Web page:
Are You “Paying Attention”: Part II

Tuesday, September 11th, 2018

Good Morning Relaxing Retirement Subscriber,

In light of the daunting lifelong task you face of managing your money to provide the lifestyle sustaining income you need without running out, the question I’m often asked as The Retirement Coach is what should I be paying attention to?

As we discussed last week, this is a very good question that has become more and more prevalent today given 24/7 media coverage of financial markets.

In your desire to “stay on top of things”, it has become harder and harder to determine what’s relevant, what to pay attention to, and who’s correct.

As I revealed last week, had you clicked into The Wall Street Journal’s MarketWatch.com home page after Labor Day on the morning of Tuesday, September 4th, 2018, here are the headlines and bullet points you would have come across in your quest to satisfy your desire to “stay on top of things”:

  • Stocks Sag with Nafta in Focus
  • Nike Shares Weigh on Dow
  • Why Stock Investors Shouldn’t Fear the Historically Weak Month of September This Year
  • Here’s Why You Shouldn’t Retire Super Early – Even If You Can
  • Here’s When Mid-Term Elections Become an Issue for the Stock Market
  • This Will Decide Whether S&P 500 Has a Retrace Week or a Break Out Week
  • Surprising Reasons Trumps Trade Wars Will Boost Stocks
  • The Technical Indicator: Charting a Bull-Trend Pullback, S&P 500 Digests Rally Atop 20-Day Volatility Bands
  • Forget the September Stock Slump and Brace for the Market’s ‘Best 9-Month Stretch’
  • Ray Dalio’s New Tips to Survive the Next Market Meltdown Are Grounded in These Career Secrets
  • American Manufacturers Growing at Fastest Pace in 14 Years, ISM Funds

These are the exact headlines that appeared that morning.

Questions For You

The questions I asked you to ponder before this week were:

  • Do you notice a pattern? And, if so, what is it?
  • As a result of reading them, do you feel as though your desire to “stay on top of things” has been satisfied?
  • Did you reach any financial conclusions that you were able to act on?
  • Have any or all of them helped increase your financial confidence?

So, what do you think?

Let’s begin today with question #1 by identifying some patterns.  Do you see any?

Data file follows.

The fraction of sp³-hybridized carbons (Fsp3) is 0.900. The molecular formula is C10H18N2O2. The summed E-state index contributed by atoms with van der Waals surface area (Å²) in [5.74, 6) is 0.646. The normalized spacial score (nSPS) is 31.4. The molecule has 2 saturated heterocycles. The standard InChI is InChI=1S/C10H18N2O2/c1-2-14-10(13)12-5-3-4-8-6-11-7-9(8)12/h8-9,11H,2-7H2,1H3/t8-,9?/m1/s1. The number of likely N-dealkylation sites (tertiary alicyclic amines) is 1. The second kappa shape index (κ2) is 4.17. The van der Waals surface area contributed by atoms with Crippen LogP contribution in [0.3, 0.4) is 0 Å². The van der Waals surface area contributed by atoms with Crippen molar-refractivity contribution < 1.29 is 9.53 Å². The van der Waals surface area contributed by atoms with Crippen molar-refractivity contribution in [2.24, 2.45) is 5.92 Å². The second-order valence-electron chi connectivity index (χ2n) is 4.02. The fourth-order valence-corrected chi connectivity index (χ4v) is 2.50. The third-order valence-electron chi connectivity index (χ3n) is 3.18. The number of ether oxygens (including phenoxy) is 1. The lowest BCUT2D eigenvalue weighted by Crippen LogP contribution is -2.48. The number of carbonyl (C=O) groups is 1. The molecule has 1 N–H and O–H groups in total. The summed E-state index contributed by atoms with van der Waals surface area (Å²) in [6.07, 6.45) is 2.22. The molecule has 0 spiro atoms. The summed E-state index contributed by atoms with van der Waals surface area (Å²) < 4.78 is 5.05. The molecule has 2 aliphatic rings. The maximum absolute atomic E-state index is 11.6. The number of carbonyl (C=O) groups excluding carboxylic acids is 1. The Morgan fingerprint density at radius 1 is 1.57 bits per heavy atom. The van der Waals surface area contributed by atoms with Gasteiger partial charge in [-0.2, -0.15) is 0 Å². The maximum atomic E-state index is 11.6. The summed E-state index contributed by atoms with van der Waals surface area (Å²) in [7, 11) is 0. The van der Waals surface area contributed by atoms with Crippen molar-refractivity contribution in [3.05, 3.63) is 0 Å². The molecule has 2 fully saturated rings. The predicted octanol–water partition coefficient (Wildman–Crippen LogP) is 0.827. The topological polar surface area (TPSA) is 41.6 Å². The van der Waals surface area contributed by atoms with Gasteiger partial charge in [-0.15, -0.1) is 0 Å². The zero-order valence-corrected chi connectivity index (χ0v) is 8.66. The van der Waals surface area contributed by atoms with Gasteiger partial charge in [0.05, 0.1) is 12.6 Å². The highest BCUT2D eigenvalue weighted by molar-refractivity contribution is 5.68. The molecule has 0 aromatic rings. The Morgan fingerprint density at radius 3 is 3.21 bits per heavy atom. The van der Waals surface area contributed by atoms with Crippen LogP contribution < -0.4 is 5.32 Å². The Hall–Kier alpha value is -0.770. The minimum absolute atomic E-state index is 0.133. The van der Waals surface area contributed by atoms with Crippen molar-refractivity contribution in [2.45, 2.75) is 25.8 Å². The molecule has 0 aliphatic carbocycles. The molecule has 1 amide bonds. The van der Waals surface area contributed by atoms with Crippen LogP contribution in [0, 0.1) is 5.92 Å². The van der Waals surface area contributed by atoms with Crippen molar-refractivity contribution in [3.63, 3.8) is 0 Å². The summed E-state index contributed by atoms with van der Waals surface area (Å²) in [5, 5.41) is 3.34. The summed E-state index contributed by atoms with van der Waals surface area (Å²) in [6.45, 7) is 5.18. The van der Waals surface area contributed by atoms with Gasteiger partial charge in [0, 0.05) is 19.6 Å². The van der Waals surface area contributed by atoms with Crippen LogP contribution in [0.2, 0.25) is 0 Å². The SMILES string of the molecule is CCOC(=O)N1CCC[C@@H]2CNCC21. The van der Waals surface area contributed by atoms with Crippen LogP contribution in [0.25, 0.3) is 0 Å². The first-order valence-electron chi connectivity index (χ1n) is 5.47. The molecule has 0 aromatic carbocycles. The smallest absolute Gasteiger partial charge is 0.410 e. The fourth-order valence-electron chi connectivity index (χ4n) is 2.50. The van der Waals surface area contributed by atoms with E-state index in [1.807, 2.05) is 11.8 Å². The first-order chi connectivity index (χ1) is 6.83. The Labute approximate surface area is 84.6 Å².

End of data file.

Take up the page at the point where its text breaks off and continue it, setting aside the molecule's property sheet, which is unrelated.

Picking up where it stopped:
If you step back and remove any sense of emotion, and objectively read them for a moment, the first thing you’ll notice is that they’re not facts.

They’re virtually all opinions.

Even the first one which states that stocks sagged.  It might very well be factual that prices fell that day, but suggesting that stock prices were down due to concerns over Nafta is an opinion.

Is there only one potential reason why millions and millions of investors all around the world drive up demand for or supply of stocks at any point in time?

Of course not!  But, highly compensated copywriters for the financial media can’t list dozens of potential reasons and fit them into a concise headline as they’re required to do by their editors.

This is a very important point.  Due to space and time limitations, and of course our limited attention spans, all forms of media have to severely condense the information they put in front of you.

By definition, that means they either have to generalize to provide the broadest possible view, or be very subjective and only isolate one facet of the story.

This is a really important point to internalize.  Without giving it much thought, writers’ subjective opinions are interpreted as “fact.”

Because they’re “in print”, we’re conditioned to acknowledge them as fact.

Pattern #2

The second pattern you can’t help but notice is that these headlines are written, individually and collectively, to conjure up a visceral feeling inside of you that the world is out of control, that markets are fragile, and that your financial future is on thin ice as a result.

And, that there are “secrets” out there that have been withheld from you that you can now have access to…if you continuously tune in to them.